Democratic senators wish they had a map to fall in love with

I wouldn’t want to be so cynical as to think Trump would launch American missiles to approve his polling numbers, but whatever bump he may have received recently will be, I am sure, short-lived. Unless, of course, he gets used to launching missiles, in which case polling numbers will be the least of anyone’s worries.

Back when Trump’s approval numbers were hovering around 35% – pre-missiles, Senate Majority Leader Mitch McConnell let it be known that “Trump’s low approval ratings could erase the GOP’s structural political advantages heading into 2018.”

By “structural advantages” he meant that Republicans are defending fewer Senate seats in the midterm, and in relatively reddish states, than the Democrats. Almost a dozen Democrats are running for re-election in states that went for Trump in November.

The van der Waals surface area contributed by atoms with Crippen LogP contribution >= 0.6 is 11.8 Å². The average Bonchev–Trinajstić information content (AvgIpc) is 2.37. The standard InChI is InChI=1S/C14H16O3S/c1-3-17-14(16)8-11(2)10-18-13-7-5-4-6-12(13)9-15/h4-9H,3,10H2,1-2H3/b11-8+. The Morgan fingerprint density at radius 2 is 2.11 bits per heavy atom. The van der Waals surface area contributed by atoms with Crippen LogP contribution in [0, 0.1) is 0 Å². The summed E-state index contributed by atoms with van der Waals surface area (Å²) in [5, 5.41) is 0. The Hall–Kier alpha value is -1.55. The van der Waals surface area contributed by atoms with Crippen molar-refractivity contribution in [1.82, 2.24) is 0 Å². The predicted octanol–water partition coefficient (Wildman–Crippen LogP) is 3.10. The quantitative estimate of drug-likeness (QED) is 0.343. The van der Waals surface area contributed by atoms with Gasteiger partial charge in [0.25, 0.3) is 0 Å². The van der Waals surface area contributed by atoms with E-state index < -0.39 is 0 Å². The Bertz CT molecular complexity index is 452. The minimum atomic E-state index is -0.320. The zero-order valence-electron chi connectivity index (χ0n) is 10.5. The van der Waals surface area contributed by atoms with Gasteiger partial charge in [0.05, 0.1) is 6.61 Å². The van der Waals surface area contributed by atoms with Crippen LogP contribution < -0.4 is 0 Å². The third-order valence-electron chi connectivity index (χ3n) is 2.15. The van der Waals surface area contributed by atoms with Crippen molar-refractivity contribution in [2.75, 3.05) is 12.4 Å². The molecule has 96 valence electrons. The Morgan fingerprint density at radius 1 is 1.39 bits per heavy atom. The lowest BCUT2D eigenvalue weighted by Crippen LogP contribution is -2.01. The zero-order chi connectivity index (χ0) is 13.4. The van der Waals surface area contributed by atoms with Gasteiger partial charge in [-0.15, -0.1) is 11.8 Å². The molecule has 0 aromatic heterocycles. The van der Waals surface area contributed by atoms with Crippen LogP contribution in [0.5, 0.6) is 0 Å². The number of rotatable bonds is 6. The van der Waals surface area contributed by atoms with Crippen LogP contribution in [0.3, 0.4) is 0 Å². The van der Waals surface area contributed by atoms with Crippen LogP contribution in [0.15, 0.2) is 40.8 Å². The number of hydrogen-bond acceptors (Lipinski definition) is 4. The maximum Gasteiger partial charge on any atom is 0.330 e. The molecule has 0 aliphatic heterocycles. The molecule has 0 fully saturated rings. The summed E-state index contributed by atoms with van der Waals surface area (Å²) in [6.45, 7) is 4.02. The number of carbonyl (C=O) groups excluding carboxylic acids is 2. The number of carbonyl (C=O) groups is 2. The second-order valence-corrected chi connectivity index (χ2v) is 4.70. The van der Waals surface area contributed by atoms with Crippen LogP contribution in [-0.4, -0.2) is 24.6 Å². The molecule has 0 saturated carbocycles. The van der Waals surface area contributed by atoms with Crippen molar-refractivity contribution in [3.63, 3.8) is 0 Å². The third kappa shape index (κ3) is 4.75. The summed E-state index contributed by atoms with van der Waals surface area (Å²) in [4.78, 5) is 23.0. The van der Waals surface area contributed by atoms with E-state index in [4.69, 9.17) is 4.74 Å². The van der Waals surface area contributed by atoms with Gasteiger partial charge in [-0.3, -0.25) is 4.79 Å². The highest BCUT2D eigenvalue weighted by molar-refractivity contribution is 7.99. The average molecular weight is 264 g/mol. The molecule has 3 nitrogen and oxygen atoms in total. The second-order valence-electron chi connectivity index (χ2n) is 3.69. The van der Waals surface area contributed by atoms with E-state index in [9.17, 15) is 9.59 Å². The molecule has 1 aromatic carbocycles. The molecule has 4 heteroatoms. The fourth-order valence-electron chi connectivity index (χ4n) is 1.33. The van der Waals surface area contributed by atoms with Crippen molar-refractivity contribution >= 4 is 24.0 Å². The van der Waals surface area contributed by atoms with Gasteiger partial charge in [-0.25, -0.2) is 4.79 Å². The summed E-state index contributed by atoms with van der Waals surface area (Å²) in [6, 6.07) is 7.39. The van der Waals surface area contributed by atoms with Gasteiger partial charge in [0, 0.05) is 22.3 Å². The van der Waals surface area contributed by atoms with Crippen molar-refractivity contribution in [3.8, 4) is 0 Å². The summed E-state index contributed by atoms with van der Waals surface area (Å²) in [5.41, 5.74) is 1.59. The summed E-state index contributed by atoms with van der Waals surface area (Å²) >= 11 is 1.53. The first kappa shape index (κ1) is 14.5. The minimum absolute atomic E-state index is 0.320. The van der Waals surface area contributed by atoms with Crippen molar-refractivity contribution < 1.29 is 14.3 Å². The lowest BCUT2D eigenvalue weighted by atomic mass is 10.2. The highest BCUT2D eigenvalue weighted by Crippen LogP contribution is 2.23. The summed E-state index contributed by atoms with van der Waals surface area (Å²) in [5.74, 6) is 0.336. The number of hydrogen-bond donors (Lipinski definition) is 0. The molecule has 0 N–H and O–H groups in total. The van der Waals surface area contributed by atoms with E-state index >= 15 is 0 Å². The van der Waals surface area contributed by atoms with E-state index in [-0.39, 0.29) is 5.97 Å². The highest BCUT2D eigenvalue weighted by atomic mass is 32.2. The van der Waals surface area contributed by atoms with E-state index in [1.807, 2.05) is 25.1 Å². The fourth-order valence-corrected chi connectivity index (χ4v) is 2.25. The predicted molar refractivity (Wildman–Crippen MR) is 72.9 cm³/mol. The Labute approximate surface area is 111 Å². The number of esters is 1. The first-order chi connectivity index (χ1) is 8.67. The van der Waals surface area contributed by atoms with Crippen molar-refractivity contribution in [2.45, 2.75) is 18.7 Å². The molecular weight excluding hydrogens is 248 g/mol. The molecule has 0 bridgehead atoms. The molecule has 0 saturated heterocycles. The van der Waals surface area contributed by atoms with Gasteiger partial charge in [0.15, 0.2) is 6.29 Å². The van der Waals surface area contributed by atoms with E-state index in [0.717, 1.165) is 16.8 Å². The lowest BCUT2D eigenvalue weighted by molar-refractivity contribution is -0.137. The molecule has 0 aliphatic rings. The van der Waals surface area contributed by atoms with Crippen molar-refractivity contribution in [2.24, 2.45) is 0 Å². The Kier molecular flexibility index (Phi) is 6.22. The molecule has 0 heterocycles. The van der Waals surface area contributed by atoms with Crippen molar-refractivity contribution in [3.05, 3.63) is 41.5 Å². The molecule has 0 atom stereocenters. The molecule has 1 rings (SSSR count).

But, as McConnell told the Washington Examiner, that might not mean much if voters think Trump is governing so badly as to need more Democrats in the Senate to check his power.

McConnell’s sage advice is “Don’t fall in love with the map… The map doesn’t win elections.”

History tells us that the party that holds the White House generally loses seats in midterm elections. But Republicans might be in a position to buck that trend and add to their  52-seat Senate majority because most of the expected competitive races are in red states.

There are ten Democrats up for re-election in states Trump won:  Florida, Indiana, Michigan, Missouri, Montana, North Dakota, Ohio, Pennsylvania, West Virginia and Wisconsin. There are only two Senate Republicans likely to be vulnerable.

Still, as McConnell notes:

If you look at what happened to [former President] Bill Clinton two years in, what happened to [former President] Barack Obama two years in, I’d like to see the president in better shape politically.

Even with approval numbers closer to 40%, which is what we are seeing this week thanks to America’s infatuation with “war presidents,” Republicans would hardly be sitting pretty in 2018.

And yet we should probably say that Democrats certainly wish they had a better map.

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